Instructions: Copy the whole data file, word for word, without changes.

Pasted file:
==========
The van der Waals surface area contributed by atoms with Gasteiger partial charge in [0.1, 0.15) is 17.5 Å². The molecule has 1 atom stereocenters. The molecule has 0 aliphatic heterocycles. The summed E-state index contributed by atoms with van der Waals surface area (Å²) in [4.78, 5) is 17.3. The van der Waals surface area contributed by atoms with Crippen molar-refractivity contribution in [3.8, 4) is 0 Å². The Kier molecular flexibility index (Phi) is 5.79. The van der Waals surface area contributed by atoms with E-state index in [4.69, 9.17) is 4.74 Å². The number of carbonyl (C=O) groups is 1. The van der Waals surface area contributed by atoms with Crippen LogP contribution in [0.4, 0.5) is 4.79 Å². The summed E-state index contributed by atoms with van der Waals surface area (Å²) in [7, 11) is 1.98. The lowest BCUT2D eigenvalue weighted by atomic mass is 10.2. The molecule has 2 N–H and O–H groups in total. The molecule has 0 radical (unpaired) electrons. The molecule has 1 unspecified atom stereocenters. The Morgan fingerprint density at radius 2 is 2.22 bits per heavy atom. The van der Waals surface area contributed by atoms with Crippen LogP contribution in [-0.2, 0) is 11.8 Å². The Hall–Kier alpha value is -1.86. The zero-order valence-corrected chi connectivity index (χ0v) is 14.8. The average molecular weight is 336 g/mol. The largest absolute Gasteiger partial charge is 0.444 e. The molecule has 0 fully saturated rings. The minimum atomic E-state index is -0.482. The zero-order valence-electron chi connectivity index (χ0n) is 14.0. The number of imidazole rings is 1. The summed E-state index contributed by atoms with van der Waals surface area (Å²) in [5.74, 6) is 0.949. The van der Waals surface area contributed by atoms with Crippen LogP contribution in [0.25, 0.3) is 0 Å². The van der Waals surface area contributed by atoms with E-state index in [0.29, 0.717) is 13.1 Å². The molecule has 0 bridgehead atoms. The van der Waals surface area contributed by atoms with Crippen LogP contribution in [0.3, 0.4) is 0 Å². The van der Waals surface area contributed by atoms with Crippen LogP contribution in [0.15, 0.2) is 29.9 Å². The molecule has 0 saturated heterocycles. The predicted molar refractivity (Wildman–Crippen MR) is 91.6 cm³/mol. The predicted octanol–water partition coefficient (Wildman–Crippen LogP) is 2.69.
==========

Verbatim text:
The van der Waals surface area contributed by atoms with Gasteiger partial charge in [0.1, 0.15) is 17.5 Å². The molecule has 1 atom stereocenters. The molecule has 0 aliphatic heterocycles. The summed E-state index contributed by atoms with van der Waals surface area (Å²) in [4.78, 5) is 17.3. The van der Waals surface area contributed by atoms with Crippen molar-refractivity contribution in [3.8, 4) is 0 Å². The Kier molecular flexibility index (Phi) is 5.79. The van der Waals surface area contributed by atoms with E-state index in [4.69, 9.17) is 4.74 Å². The number of carbonyl (C=O) groups is 1. The van der Waals surface area contributed by atoms with Crippen LogP contribution in [0.4, 0.5) is 4.79 Å². The summed E-state index contributed by atoms with van der Waals surface area (Å²) in [7, 11) is 1.98. The lowest BCUT2D eigenvalue weighted by atomic mass is 10.2. The molecule has 2 N–H and O–H groups in total. The molecule has 0 radical (unpaired) electrons. The molecule has 1 unspecified atom stereocenters. The Morgan fingerprint density at radius 2 is 2.22 bits per heavy atom. The van der Waals surface area contributed by atoms with Crippen LogP contribution in [-0.2, 0) is 11.8 Å². The Hall–Kier alpha value is -1.86. The zero-order valence-corrected chi connectivity index (χ0v) is 14.8. The average molecular weight is 336 g/mol. The largest absolute Gasteiger partial charge is 0.444 e. The molecule has 0 fully saturated rings. The minimum atomic E-state index is -0.482. The zero-order valence-electron chi connectivity index (χ0n) is 14.0. The number of imidazole rings is 1. The summed E-state index contributed by atoms with van der Waals surface area (Å²) in [5.74, 6) is 0.949. The van der Waals surface area contributed by atoms with Crippen LogP contribution in [0.25, 0.3) is 0 Å². The van der Waals surface area contributed by atoms with E-state index in [0.29, 0.717) is 13.1 Å². The molecule has 0 bridgehead atoms. The van der Waals surface area contributed by atoms with Crippen LogP contribution in [0.3, 0.4) is 0 Å². The van der Waals surface area contributed by atoms with Crippen LogP contribution in [0.15, 0.2) is 29.9 Å². The molecule has 0 saturated heterocycles. The predicted molar refractivity (Wildman–Crippen MR) is 91.6 cm³/mol. The predicted octanol–water partition coefficient (Wildman–Crippen LogP) is 2.69.